Genre: Psychic Cyberpunk Action Drama (Action)
What’s in it?: Psychics (of the most extreme kind), Gunfights, Fistfights (a couple), Mass Destruction (near the top of this category), Beasties (in a sense), Super Technology (some neat stuff), Chases and Races (great motorcycle chases), Weird (or at least confusing)
Years ago, Tokyo was destroyed by an unknown force. Now, in the middle of the 21st century, Neo Tokyo has been rebuilt on the ruins of the old city. Ravaged by aimless youths and bike gangs and all the accoutrements of a cyberpunk society, this new city a sight to behold. Somewhere on the underbelly of the city, a young punk, Tetsuo runs into a strange boy. The boy is part of a military experiment involving psychics, and a mysterious being known as Akira. Before long, Tetsuo begins to manifest psychic powers, along with bizarre hallucinations, and to make matters worse; the government takes interest in his abilities. Things only get weirder from there on…
In 1988, the landmark Anime film Akira, by director Katsuhiro Otomo, defined the cutting edge of Anime around the world. By today’s standards, Akira remains a landmark achievement in cel animation and retains the explosive impact of its highly detailed animation and its intensely violent saga of power and corruption. The definitive classic of Japanese animation, and a cyberpunk classic on top of that. The plot is weird and very confusing (even by anime standards), and it doesn’t help any that Akira is based on a long series of comics. If you’re a fan of the comics (which have been translated into English), this will probably make a lot more sense than to people coming in cold, but the plot is self-contained enough that even viewers without any background should be able to follow it if they really try. However, where Akira really stands out is the animation. Visually speaking, it simply doesn’t get any better than this. Akira is a (if not The) masterpiece of animation. The art is consistent and very slick, the backgrounds are extremely detailed, and the animation itself is of near-Disney quality. That’s not to say this is anything like a Disney movie; Akira is extremely violent, and maintains a dark cyberpunk feel that eventually crescendos into a nightmarish scene of power run amok, but the visuals in Akira are so good that, even if you hate the plot, you’ll probably have trouble taking your eyes off the screen (or you should, if you’re a fan of any kind of animation). Also worth a note is the music, which is very unusual, and quite good; a mix of guttural vocalising, Buddhist chanting, and Noh drama, as well as some modern themes, you’re unlikely to hear anything like it elsewhere. One minor complaint, though – the character designs are done by Otomo, and although they are true to the comic, everybody looks the same, regardless of sex (that’s a bit of an exaggeration, but only a bit).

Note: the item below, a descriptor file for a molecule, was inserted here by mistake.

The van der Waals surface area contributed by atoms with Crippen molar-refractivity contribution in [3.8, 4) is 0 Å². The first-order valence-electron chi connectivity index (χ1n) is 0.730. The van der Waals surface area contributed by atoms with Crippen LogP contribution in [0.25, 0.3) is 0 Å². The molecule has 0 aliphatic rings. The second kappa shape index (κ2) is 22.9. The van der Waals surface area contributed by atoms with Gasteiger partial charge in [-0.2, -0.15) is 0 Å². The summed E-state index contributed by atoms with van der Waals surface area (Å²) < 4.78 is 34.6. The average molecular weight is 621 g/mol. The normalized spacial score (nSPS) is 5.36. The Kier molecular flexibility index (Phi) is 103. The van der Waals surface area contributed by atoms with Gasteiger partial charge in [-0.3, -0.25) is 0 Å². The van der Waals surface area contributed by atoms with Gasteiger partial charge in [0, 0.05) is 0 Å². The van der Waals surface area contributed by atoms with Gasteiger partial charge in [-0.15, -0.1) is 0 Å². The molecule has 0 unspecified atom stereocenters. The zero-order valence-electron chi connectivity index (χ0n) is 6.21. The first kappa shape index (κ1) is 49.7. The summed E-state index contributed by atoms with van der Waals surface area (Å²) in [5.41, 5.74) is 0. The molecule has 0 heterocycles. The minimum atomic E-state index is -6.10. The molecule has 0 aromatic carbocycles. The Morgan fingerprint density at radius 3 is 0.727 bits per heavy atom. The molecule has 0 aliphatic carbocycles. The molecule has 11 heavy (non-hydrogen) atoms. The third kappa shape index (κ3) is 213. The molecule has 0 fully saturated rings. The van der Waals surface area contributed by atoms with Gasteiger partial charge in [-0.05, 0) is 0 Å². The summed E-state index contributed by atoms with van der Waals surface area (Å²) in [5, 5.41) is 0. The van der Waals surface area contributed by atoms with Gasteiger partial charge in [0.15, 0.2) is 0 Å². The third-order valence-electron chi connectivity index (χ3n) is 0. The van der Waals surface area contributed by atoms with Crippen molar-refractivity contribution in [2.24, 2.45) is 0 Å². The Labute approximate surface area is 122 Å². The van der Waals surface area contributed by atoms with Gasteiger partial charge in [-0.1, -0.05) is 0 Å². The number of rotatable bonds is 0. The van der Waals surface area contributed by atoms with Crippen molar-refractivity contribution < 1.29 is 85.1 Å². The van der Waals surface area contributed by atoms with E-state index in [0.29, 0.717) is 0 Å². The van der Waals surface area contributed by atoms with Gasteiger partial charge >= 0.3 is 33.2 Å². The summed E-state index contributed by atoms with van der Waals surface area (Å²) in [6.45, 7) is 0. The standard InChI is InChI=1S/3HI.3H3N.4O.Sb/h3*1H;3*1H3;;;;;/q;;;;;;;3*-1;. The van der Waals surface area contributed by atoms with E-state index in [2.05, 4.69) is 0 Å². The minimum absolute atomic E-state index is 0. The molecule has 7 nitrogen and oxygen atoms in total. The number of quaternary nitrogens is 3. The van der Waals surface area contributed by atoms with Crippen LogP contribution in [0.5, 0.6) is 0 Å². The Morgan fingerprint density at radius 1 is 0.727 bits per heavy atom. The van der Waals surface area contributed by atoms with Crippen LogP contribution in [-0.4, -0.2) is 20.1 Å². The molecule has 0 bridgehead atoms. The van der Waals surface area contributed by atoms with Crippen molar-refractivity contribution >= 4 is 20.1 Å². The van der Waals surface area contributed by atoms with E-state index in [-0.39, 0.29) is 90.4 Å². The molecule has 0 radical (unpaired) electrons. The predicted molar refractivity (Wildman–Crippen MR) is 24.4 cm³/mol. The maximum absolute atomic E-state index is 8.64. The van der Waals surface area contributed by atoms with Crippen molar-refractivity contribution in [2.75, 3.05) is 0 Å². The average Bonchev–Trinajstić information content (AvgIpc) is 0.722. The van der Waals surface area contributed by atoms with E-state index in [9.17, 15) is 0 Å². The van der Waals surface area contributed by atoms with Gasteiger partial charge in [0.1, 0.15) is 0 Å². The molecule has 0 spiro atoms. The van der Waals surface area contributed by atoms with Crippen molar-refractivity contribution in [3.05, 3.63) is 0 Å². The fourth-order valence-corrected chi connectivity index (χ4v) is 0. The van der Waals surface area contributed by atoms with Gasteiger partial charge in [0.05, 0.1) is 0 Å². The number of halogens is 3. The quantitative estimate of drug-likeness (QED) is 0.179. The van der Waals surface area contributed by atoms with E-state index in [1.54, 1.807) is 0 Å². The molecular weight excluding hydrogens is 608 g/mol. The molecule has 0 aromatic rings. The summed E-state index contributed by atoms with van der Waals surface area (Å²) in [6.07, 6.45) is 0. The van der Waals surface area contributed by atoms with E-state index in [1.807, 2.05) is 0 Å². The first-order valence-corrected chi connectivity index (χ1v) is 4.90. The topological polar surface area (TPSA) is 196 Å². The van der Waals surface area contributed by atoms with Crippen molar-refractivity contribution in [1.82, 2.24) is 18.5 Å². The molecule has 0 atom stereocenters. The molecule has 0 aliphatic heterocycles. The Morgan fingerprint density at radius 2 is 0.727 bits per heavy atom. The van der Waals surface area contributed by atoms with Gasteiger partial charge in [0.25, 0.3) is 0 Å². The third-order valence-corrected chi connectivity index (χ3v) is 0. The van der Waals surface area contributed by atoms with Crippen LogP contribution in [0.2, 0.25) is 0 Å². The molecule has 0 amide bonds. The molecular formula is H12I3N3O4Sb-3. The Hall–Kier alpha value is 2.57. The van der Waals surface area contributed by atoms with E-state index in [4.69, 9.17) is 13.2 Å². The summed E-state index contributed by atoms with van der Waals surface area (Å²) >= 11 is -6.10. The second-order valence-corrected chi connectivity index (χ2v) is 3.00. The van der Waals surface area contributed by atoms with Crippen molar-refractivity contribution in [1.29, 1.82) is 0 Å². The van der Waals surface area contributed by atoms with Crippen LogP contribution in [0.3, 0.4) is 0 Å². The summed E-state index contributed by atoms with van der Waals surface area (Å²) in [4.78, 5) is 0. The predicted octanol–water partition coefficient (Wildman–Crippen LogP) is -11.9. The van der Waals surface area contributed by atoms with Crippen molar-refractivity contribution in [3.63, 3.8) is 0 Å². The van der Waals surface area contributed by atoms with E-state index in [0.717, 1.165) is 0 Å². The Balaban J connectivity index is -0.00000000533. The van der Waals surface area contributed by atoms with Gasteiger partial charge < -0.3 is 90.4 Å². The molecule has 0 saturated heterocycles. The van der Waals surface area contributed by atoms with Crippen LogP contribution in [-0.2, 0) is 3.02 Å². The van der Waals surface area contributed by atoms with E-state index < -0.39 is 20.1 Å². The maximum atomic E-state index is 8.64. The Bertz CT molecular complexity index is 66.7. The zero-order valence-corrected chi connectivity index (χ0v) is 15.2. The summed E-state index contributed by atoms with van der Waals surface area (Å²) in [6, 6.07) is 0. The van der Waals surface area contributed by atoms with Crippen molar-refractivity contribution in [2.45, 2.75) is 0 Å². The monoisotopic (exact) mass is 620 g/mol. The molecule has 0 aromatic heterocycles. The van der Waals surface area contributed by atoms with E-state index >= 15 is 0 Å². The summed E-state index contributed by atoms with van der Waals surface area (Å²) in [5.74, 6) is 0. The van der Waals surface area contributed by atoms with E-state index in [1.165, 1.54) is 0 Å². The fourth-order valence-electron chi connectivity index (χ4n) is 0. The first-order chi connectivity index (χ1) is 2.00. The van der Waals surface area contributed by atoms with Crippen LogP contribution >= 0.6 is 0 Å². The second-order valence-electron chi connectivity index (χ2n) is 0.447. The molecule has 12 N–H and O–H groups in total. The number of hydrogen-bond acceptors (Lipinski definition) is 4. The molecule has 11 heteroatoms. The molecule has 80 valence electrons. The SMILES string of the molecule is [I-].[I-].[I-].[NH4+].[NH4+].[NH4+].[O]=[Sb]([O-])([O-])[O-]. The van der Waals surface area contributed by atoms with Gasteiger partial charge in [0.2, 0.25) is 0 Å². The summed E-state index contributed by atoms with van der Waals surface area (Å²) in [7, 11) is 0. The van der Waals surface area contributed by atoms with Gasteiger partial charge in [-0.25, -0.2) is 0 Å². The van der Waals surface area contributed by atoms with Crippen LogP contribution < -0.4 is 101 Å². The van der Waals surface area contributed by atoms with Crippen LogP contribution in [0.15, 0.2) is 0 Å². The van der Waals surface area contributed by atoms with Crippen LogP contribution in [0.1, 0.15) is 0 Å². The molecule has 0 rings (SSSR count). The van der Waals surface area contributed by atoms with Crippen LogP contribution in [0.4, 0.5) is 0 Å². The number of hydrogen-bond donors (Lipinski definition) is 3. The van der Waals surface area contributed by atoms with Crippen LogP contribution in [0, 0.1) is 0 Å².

In all, the plot is interesting, if weird, only partially explained, rather confusing, and not for everyone, but the animation is second to none – I’m not exaggerating when I say it defines the scale on which all other anime is measured. Akira is such a classic, and the animation is so good, that any anime fan should at least see Akira once, and many will want to watch it a lot more than that.